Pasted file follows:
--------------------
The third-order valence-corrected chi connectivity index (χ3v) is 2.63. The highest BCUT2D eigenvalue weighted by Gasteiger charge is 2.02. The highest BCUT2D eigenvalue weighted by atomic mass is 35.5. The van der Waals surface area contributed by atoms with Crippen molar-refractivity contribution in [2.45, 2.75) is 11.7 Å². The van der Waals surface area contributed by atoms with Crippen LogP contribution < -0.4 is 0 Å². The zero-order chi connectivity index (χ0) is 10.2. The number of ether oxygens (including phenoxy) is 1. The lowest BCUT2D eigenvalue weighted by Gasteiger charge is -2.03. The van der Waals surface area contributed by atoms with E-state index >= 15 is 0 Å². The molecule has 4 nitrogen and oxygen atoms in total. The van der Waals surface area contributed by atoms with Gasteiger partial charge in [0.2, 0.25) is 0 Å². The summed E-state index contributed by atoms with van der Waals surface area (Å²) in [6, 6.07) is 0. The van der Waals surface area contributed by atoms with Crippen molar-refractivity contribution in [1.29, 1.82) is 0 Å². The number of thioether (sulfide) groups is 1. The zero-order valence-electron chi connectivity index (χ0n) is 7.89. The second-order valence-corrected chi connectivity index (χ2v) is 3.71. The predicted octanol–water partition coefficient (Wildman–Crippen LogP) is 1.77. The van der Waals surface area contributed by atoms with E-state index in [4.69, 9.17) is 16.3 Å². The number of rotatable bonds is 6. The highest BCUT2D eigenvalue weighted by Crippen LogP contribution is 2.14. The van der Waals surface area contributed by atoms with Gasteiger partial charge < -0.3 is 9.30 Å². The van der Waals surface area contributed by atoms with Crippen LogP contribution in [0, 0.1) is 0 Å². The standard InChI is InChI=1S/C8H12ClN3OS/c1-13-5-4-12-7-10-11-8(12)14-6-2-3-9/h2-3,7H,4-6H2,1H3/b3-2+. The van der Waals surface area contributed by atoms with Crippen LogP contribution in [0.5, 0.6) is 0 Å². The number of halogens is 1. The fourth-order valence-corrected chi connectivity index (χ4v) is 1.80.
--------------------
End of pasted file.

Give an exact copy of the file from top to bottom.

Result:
The third-order valence-corrected chi connectivity index (χ3v) is 2.63. The highest BCUT2D eigenvalue weighted by Gasteiger charge is 2.02. The highest BCUT2D eigenvalue weighted by atomic mass is 35.5. The van der Waals surface area contributed by atoms with Crippen molar-refractivity contribution in [2.45, 2.75) is 11.7 Å². The van der Waals surface area contributed by atoms with Crippen LogP contribution < -0.4 is 0 Å². The zero-order chi connectivity index (χ0) is 10.2. The number of ether oxygens (including phenoxy) is 1. The lowest BCUT2D eigenvalue weighted by Gasteiger charge is -2.03. The van der Waals surface area contributed by atoms with E-state index >= 15 is 0 Å². The molecule has 4 nitrogen and oxygen atoms in total. The van der Waals surface area contributed by atoms with Gasteiger partial charge in [0.2, 0.25) is 0 Å². The summed E-state index contributed by atoms with van der Waals surface area (Å²) in [6, 6.07) is 0. The van der Waals surface area contributed by atoms with Crippen molar-refractivity contribution in [1.29, 1.82) is 0 Å². The number of thioether (sulfide) groups is 1. The zero-order valence-electron chi connectivity index (χ0n) is 7.89. The second-order valence-corrected chi connectivity index (χ2v) is 3.71. The predicted octanol–water partition coefficient (Wildman–Crippen LogP) is 1.77. The van der Waals surface area contributed by atoms with E-state index in [4.69, 9.17) is 16.3 Å². The number of rotatable bonds is 6. The highest BCUT2D eigenvalue weighted by Crippen LogP contribution is 2.14. The van der Waals surface area contributed by atoms with Gasteiger partial charge < -0.3 is 9.30 Å². The van der Waals surface area contributed by atoms with Crippen LogP contribution in [0, 0.1) is 0 Å². The standard InChI is InChI=1S/C8H12ClN3OS/c1-13-5-4-12-7-10-11-8(12)14-6-2-3-9/h2-3,7H,4-6H2,1H3/b3-2+. The van der Waals surface area contributed by atoms with Crippen LogP contribution in [0.5, 0.6) is 0 Å². The number of halogens is 1. The fourth-order valence-corrected chi connectivity index (χ4v) is 1.80.